Panasonic Unveils Leica 9mm F1.7 Lens For Lumix G Series Cameras
Panasonic introduced Tuesday a new Leica large-aperture ultra-wide fixed focal length — the Leica DG Summilux 9mm F1.7 (35mm camera equivalent: 18mm) — for its Lumix G Series cameras based on the Micro Four Thirds sensor standard.
The Leica DG Summilux 9mm (H-X09) is an ultra-wide-angle lens with a large aperture, featuring an exceptionally short focusing distance of 0.095m (3.7 inches) with a magnification ratio of 0.25x (35mm camera equivalent: 0.5x).
Panasonic said the lens optimal for both still and video shooting and is positioned for use by professionals and advanced amateur photographers.
The Leica DG Summilux 9mm F1.7 will be available at authorized Lumix retailers for $499.99 suggested retail price in late July.
The company said the combination of lenses makes it possible to distinguish a subject’s presence against the background, and offers high descriptive performance and smooth, blurred background bokeh, in alignment with “stringent Leica standards.”
The Leica DG Summilux 9mm F1.7 provides smooth, silent operation, complementing the camera’s high-speed, high-precision contrast AF system with the sensor drive at max.240 fps.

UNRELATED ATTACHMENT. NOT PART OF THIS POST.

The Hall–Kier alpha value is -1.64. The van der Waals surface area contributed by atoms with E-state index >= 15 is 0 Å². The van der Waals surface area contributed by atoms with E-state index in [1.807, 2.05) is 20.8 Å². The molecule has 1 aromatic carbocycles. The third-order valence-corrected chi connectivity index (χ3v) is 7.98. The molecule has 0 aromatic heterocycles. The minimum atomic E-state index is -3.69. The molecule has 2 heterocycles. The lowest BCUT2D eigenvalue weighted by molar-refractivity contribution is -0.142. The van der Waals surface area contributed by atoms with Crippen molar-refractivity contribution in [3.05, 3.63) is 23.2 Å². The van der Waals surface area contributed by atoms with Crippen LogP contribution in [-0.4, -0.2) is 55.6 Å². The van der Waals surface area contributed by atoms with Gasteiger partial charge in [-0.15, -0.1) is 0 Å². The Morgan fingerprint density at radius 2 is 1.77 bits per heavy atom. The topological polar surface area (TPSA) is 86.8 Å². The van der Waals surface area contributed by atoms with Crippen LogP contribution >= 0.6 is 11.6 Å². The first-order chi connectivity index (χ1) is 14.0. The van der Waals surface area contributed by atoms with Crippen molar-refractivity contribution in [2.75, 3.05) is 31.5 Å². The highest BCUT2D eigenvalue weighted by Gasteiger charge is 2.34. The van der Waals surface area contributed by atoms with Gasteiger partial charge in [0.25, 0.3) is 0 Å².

For non-linear settings, focus is shifted with a variable amount according to the rotation speed of the focus ring while focus is shifted with a designated amount according to the rotational quantum of the focus ring for the linear setting, the company said.
Sensitivity (the amount of focus shift per rotational quantum) can be selected from 90 to 360 degrees by 30 degrees to enable intended focus operation. For video, the Leica DG Summilux 9mm F1.7 suppresses focus breathing, which is a major problem in many interchangeable lenses designed for still image photography.
Together with a micro-step aperture control for smooth exposure change, professional quality video can be recorded.
The lens features a rugged dust/splash-resistance design that can withstand high mobility and harsh conditions, including temperatures down to 10 degrees below zero. The filter diameter is 55 mm, with a 7-blade circular aperture diaphragm.
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By Greg Tarr
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